How to Manage 2 Sets of Lovebirds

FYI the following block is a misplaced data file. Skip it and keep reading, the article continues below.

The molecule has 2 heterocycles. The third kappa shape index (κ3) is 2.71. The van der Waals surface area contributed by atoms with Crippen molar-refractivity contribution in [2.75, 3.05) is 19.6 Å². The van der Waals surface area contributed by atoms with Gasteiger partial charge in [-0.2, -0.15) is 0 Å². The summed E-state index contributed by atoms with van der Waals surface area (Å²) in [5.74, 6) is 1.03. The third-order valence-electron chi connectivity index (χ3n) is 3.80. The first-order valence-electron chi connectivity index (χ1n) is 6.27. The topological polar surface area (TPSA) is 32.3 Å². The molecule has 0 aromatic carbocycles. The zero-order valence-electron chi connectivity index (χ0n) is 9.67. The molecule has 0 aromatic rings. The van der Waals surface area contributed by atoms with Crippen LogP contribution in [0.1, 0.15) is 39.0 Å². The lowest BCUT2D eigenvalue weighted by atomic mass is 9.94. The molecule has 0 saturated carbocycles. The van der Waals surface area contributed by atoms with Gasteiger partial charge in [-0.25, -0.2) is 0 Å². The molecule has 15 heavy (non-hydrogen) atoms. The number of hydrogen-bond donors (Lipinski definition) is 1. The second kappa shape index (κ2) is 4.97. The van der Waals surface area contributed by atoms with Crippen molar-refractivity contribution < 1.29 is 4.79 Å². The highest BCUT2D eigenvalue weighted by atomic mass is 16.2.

I have 4 lovebirds – 2 male and 2 female. I was informed that the two females I adopted as babies were a male and a female approximately a year ago. I discovered they had laid 11 eggs a few months prior. Despite what I had been told, they typically lay four to six eggs, this was the first sign that they were not a male and female. That was later confirmed. A few weeks ago, I purchased two males for them to mate with. I put them all in the same cage. It is a very large cage. Most of the females still stick together, but one of them—who was once gentle and obedient—tends to snap at the boys if they approach her perch or the platform she is sitting on. The other female shares perches with the other female most of the time, but she gets along well with one of the males and they occasionally feed each other. Since the two girls had bonded over their year together, I was curious as to what to do. I’m not sure if I should split the males and females into pairs or leave them all together if I want them to mate. Especially since the females have bonded. I have plenty of small and large cages. Just not sure what is best for this situation.